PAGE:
November 08, 2011
By: Molly Cagwin
Source: Crain's New York Business
Warren Montgomery joined IBM out of college 30 years ago, expecting the lifelong employment and blue-chip perks that others in his Hudson Valley family had enjoyed: weekends at the company's country club, car loans made easy, and those silver spoons.
“When your kid was born, you'd get a silver spoon,” he said. “It was as if the kid was born with a silver spoon in his mouth because he was born to an IBMer. Why would you want to go anywhere else?”
Layoffs in the early 1990s changed all that. IBM's vulnerability startled employees and signaled a crisis in the state's high-tech economy. Mr. Montgomery jumped ship, embarking on a nearly two-decade odyssey that has mirrored the volatile growth of global computing and New York's struggle to reclaim its perch in the nation's high-tech economy.
As jobs and skilled workers left the state, so did Mr. Montgomery—for Europe, then for Silicon Valley and, as chip manufacturing moved north, to Oregon's Silicon Forest.
Now, after more than $2 billion in state commitments, New York's tech sector is back—as is Mr. Montgomery. Improbably, the epicenter is Albany, known more for bureaucracy than innovation.
Mr. Montgomery's new employer is SUNY Albany's College of Nanoscale Science and Engineering, which has become a catalyst in the race to build ever-faster, ever-smaller gadgets. The effort has attracted hundreds of companies and created thousands of lucrative jobs that are the gold standard of employment in the new economy. But the initiative has taken time to bear fruit and will take many more years of sustained public and private investment if the state is to keep pace in this hyper-competitive industry.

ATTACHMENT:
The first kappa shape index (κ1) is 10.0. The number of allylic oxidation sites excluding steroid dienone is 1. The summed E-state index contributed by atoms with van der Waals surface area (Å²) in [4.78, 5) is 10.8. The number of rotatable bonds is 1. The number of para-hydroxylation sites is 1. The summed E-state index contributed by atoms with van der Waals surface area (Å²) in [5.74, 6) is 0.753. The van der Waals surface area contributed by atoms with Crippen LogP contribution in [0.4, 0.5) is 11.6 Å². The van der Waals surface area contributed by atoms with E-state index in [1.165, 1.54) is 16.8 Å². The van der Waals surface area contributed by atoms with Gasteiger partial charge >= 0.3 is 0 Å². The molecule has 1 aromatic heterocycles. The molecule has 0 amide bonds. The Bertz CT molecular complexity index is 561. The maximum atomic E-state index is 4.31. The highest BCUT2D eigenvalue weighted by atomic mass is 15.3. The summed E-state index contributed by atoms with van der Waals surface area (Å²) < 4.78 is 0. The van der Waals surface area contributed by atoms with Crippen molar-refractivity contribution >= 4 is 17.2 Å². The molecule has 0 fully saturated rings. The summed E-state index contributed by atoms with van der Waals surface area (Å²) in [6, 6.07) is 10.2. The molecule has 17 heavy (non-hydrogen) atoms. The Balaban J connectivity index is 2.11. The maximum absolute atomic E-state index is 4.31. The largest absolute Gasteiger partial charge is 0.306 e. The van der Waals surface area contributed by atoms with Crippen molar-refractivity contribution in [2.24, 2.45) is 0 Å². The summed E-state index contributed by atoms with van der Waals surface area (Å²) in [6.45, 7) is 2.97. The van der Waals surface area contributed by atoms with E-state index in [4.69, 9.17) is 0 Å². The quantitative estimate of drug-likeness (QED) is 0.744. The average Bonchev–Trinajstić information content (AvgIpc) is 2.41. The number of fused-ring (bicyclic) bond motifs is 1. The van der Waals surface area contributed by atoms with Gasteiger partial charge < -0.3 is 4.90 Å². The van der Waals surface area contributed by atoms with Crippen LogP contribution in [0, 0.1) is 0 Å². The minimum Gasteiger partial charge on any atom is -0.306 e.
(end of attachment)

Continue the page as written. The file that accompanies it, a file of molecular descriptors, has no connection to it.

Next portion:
“Clearly, it's a long-term play,” said Daniel Armbrust, chief executive of Sematech, an association of semiconductor manufacturers. “When people ask me, 'Why did you relocate this year to Albany?' I tell them it's because of what happened a decade ago.”
It was in 2001 that the state invested in a handful of education “centers of excellence” intended to spur high-tech growth. SUNY Albany's Alain Kaloyeros, a charismatic physics researcher who wears designer jeans and drives a Ferrari, proposed developing nanotechnology, which focuses on taking advantage of the way matter 1/80,000th the width of a human hair behaves.
Mr. Kaloyeros, emerging as the leader of the university's effort, took a novel approach. He married academic research with private-sector commercialization, focusing on the development of the next generation of silicon chips.
The school has spent more than $1 billion to build cutting-edge research “clean rooms”—the hyper-sanitary labs where engineers in white “bunny suits” manipulate light and chemicals to etch out the integrated electrical circuits used in today's electronics.
Companies in the computer chip supply chain, facing exponential increases in development costs, relocated employees to the nanoscience center—which in 2004 became a college—to conduct research and collaborate with competitors.
“If a company decides to leave, God bless them, but they cannot take a single piece of equipment with them,” he said.
They haven't left. Indeed, companies have begun flocking to the college and to the area; more than 200 have workers at the campus. The semiconductor industry in Albany has bloomed to more than 400 companies, more than New York City or the mid-Hudson Valley. The college estimates that its funding has spurred billions of dollars in private investments that have helped create 12,500 high-tech jobs statewide, a number it expects to double within 10 years.